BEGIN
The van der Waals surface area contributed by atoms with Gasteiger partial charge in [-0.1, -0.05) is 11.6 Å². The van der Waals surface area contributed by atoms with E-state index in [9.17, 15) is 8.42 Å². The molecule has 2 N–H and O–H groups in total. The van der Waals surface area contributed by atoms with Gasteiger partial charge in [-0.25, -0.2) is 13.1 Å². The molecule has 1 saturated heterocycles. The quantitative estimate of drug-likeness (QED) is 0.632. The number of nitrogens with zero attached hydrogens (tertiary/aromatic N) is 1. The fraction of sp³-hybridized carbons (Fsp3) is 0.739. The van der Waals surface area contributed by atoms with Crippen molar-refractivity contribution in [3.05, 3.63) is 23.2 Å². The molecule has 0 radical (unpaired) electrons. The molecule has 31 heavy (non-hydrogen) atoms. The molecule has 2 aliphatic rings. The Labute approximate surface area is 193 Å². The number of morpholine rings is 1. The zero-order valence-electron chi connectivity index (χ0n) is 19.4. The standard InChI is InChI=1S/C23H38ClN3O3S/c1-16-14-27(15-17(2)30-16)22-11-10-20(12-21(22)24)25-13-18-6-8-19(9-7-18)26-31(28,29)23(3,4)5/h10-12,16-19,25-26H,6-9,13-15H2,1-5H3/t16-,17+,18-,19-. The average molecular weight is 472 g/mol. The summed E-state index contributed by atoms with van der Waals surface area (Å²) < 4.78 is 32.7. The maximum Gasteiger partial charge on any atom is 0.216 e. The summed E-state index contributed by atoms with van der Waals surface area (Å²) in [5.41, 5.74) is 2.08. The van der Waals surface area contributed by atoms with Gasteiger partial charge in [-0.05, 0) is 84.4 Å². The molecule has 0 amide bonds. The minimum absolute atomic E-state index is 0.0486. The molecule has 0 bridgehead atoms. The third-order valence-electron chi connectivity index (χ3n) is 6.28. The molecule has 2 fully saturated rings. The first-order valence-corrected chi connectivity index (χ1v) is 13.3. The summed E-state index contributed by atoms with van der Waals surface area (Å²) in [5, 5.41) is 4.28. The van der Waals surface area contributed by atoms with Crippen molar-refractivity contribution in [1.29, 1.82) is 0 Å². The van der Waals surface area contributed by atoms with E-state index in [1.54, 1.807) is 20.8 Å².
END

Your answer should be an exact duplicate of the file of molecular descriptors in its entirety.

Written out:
The van der Waals surface area contributed by atoms with Gasteiger partial charge in [-0.1, -0.05) is 11.6 Å². The van der Waals surface area contributed by atoms with E-state index in [9.17, 15) is 8.42 Å². The molecule has 2 N–H and O–H groups in total. The van der Waals surface area contributed by atoms with Gasteiger partial charge in [-0.25, -0.2) is 13.1 Å². The molecule has 1 saturated heterocycles. The quantitative estimate of drug-likeness (QED) is 0.632. The number of nitrogens with zero attached hydrogens (tertiary/aromatic N) is 1. The fraction of sp³-hybridized carbons (Fsp3) is 0.739. The van der Waals surface area contributed by atoms with Crippen molar-refractivity contribution in [3.05, 3.63) is 23.2 Å². The molecule has 0 radical (unpaired) electrons. The molecule has 31 heavy (non-hydrogen) atoms. The molecule has 2 aliphatic rings. The Labute approximate surface area is 193 Å². The number of morpholine rings is 1. The zero-order valence-electron chi connectivity index (χ0n) is 19.4. The standard InChI is InChI=1S/C23H38ClN3O3S/c1-16-14-27(15-17(2)30-16)22-11-10-20(12-21(22)24)25-13-18-6-8-19(9-7-18)26-31(28,29)23(3,4)5/h10-12,16-19,25-26H,6-9,13-15H2,1-5H3/t16-,17+,18-,19-. The average molecular weight is 472 g/mol. The summed E-state index contributed by atoms with van der Waals surface area (Å²) < 4.78 is 32.7. The maximum Gasteiger partial charge on any atom is 0.216 e. The summed E-state index contributed by atoms with van der Waals surface area (Å²) in [5.41, 5.74) is 2.08. The van der Waals surface area contributed by atoms with Gasteiger partial charge in [-0.05, 0) is 84.4 Å². The molecule has 0 amide bonds. The minimum absolute atomic E-state index is 0.0486. The molecule has 0 bridgehead atoms. The third-order valence-electron chi connectivity index (χ3n) is 6.28. The molecule has 2 fully saturated rings. The first-order valence-corrected chi connectivity index (χ1v) is 13.3. The summed E-state index contributed by atoms with van der Waals surface area (Å²) in [5, 5.41) is 4.28. The van der Waals surface area contributed by atoms with Crippen molar-refractivity contribution in [1.29, 1.82) is 0 Å². The van der Waals surface area contributed by atoms with E-state index in [1.54, 1.807) is 20.8 Å².